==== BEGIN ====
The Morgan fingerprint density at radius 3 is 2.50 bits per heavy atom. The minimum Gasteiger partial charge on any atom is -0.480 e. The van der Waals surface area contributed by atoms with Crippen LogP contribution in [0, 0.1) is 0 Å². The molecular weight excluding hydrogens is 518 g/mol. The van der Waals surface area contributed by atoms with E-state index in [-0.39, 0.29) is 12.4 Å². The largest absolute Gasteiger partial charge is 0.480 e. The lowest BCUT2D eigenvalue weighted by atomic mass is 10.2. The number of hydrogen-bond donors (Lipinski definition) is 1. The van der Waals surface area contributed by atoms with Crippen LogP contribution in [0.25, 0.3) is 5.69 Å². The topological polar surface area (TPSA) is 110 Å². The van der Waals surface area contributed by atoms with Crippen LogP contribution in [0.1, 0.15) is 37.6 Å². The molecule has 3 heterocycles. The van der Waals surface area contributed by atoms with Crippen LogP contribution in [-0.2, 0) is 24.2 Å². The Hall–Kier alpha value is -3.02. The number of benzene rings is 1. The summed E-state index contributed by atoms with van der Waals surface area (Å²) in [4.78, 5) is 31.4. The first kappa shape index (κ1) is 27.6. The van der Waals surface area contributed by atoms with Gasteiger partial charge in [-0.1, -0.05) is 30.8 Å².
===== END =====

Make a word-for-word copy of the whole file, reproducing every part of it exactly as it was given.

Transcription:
The Morgan fingerprint density at radius 3 is 2.50 bits per heavy atom. The minimum Gasteiger partial charge on any atom is -0.480 e. The van der Waals surface area contributed by atoms with Crippen LogP contribution in [0, 0.1) is 0 Å². The molecular weight excluding hydrogens is 518 g/mol. The van der Waals surface area contributed by atoms with E-state index in [-0.39, 0.29) is 12.4 Å². The largest absolute Gasteiger partial charge is 0.480 e. The lowest BCUT2D eigenvalue weighted by atomic mass is 10.2. The number of hydrogen-bond donors (Lipinski definition) is 1. The van der Waals surface area contributed by atoms with Crippen LogP contribution in [0.25, 0.3) is 5.69 Å². The topological polar surface area (TPSA) is 110 Å². The van der Waals surface area contributed by atoms with Crippen LogP contribution in [0.1, 0.15) is 37.6 Å². The molecule has 3 heterocycles. The van der Waals surface area contributed by atoms with Crippen LogP contribution in [-0.2, 0) is 24.2 Å². The Hall–Kier alpha value is -3.02. The number of benzene rings is 1. The summed E-state index contributed by atoms with van der Waals surface area (Å²) in [4.78, 5) is 31.4. The first kappa shape index (κ1) is 27.6. The van der Waals surface area contributed by atoms with Gasteiger partial charge in [-0.1, -0.05) is 30.8 Å².